Fiction – paperback; Harvill Secker; 176 pages; 2013. Translated from the Japanese by Stephen Snyder. Review copy courtesy of the publisher.
A couple of years ago I read Yoko Ogawa’s Hotel Iris, a strangely beguiling and disturbing novel about an unhealthy relationship between a young woman and an older man.
Her latest book, Revenge, is just as beguiling and just as disturbing. It is published in the UK tomorrow (January 31), but it was first published in her native Japan in 1998 — I’m glad I wasn’t holding my breath for the English translation! I do, however, think it was worth the wait.
Eleven dark tales
But first, let’s get one thing clear. Revenge is not a novel but a series of interlinked short stories. The tag line on the frontispiece of my proof edition describes them as “Eleven dark tales” — and that’s exactly what they are.
I should probably point out that I am not a massive fan of short stories, in the sense that I don’t tend
to seek them out, yet whenever I read a short story collection — and I’ve read several over the past few years — I tend to enjoy them very much. I don’t quite understand my own prejudice, especially when I pick up a collection as exquisite as this one and revel in each and every story. I then wonder why I don’t read more of the genre.
But Revenge is not your average collection of disparate stories sandwiched together under the same binding. There are recurring motifs and images throughout, and characters move from one tale to another, which gives some semblance of a narrative thread, but mostly these tales work by what they do inside your head. I’m not sure I can explain it very well, but reading this book is a bit like experiencing a rather lucid dream punctuated by a recurring sense of déjà vu.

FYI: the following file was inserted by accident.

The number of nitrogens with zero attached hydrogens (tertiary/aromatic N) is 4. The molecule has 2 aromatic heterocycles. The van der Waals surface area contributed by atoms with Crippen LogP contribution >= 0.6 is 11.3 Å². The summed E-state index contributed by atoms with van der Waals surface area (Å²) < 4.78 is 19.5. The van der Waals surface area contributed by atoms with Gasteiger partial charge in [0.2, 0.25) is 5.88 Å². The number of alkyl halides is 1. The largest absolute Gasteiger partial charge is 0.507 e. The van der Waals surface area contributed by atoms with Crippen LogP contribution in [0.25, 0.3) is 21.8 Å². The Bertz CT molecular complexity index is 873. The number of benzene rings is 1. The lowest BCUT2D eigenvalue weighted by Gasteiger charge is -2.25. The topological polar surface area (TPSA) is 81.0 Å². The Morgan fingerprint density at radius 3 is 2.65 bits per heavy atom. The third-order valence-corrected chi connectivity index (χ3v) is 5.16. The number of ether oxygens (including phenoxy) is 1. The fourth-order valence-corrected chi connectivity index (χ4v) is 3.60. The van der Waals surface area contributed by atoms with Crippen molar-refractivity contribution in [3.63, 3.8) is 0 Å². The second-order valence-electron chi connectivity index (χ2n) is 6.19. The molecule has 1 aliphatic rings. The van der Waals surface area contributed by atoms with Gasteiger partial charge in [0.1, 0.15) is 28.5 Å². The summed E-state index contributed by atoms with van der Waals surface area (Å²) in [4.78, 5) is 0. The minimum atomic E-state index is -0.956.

For instance, in one story there is mention of an abandoned post office filled with kiwi fruit. In another story you come to find out how those kiwi fruit came to be stored in the building and who put them there. In a later story someone eats a kiwi fruit.
It’s the same with strawberry shortcake. In the opening story a woman enters a bakery to buy a strawberry shortcake to mark her late son’s birthday, something she’s been doing ever since his death more than a decade earlier. In another story, a character eats a strawberry shortcake. Further into the book, the bakery is mentioned several times.
A book filled with lightbulb moments
The effect of reading this book is this: you end up holding a million images in your head and when you recognise the links — between characters, settings and themes — it’s like a lightbulb going off. I had to stop myself from saying “a-ha!” every 10 or so pages as various aspects slotted into place.
It’s not gimmicky though. In fact, Ogawa writes in such a lovely, poetic, mesmerising (and entirely understated) way I found myself being lulled into an almost hypnotic state as I read this.
That said, there are some gruesome images in this book and many of the characters behave in cruel and often inexplicable ways. There’s even a macabre murder, something that caught me completely by surprise and was all the more effective for having shocked me so unexpectedly.
Loss and alienation
As ever with contemporary Japanese fiction, the text is pervaded by an aching sense of loss and alienation. People behave oddly towards one another and there are huge gaps in understanding between the old and young, men and women. (I have to note that many of the stories are written in the first person and the gender of the narrator is not always clear — I was often surprised to discover that midway through the story someone I thought was male was female, and vice versa.)
I suspect fans of Japanese fiction, and Yoko Ogawa in particular, will enjoy this collection very much, but anyone fascinated by writing — the act of doing it, the creative aspects of it, the nuts and bolts of it — will love the way Revenge constantly exposes the illusion of fiction. More please.